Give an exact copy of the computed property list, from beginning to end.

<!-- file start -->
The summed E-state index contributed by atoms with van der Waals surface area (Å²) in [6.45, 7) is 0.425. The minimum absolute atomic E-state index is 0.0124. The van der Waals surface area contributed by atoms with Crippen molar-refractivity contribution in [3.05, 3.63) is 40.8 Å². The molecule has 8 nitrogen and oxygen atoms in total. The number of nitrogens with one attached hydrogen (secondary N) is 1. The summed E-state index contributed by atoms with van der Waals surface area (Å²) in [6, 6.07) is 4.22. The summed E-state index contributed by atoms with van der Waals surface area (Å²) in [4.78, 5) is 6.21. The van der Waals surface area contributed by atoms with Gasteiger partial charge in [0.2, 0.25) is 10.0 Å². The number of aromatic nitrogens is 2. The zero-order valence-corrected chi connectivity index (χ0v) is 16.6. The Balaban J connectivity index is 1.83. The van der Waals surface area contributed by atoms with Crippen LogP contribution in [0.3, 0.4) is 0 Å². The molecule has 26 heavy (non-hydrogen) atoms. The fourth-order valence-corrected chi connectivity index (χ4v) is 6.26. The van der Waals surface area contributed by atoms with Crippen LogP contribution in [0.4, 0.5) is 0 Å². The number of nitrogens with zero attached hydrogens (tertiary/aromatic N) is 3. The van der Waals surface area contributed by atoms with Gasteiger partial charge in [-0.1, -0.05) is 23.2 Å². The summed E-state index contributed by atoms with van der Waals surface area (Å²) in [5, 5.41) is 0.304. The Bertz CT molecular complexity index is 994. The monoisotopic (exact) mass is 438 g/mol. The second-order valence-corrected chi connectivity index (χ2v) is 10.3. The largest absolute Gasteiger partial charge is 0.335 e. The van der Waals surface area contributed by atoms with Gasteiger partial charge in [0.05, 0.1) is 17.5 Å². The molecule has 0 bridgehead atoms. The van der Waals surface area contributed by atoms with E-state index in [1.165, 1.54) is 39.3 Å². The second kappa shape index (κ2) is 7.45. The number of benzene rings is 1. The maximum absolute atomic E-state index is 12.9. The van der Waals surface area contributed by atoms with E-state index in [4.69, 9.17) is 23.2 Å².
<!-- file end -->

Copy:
The summed E-state index contributed by atoms with van der Waals surface area (Å²) in [6.45, 7) is 0.425. The minimum absolute atomic E-state index is 0.0124. The van der Waals surface area contributed by atoms with Crippen molar-refractivity contribution in [3.05, 3.63) is 40.8 Å². The molecule has 8 nitrogen and oxygen atoms in total. The number of nitrogens with one attached hydrogen (secondary N) is 1. The summed E-state index contributed by atoms with van der Waals surface area (Å²) in [6, 6.07) is 4.22. The summed E-state index contributed by atoms with van der Waals surface area (Å²) in [4.78, 5) is 6.21. The van der Waals surface area contributed by atoms with Gasteiger partial charge in [0.2, 0.25) is 10.0 Å². The number of aromatic nitrogens is 2. The zero-order valence-corrected chi connectivity index (χ0v) is 16.6. The Balaban J connectivity index is 1.83. The van der Waals surface area contributed by atoms with Crippen LogP contribution in [0.3, 0.4) is 0 Å². The molecule has 26 heavy (non-hydrogen) atoms. The fourth-order valence-corrected chi connectivity index (χ4v) is 6.26. The van der Waals surface area contributed by atoms with Crippen LogP contribution in [0.4, 0.5) is 0 Å². The number of nitrogens with zero attached hydrogens (tertiary/aromatic N) is 3. The van der Waals surface area contributed by atoms with Gasteiger partial charge in [-0.1, -0.05) is 23.2 Å². The summed E-state index contributed by atoms with van der Waals surface area (Å²) in [5, 5.41) is 0.304. The Bertz CT molecular complexity index is 994. The monoisotopic (exact) mass is 438 g/mol. The second-order valence-corrected chi connectivity index (χ2v) is 10.3. The largest absolute Gasteiger partial charge is 0.335 e. The van der Waals surface area contributed by atoms with Gasteiger partial charge in [0.05, 0.1) is 17.5 Å². The molecule has 0 bridgehead atoms. The van der Waals surface area contributed by atoms with E-state index in [1.165, 1.54) is 39.3 Å². The second kappa shape index (κ2) is 7.45. The number of benzene rings is 1. The maximum absolute atomic E-state index is 12.9. The van der Waals surface area contributed by atoms with E-state index in [4.69, 9.17) is 23.2 Å².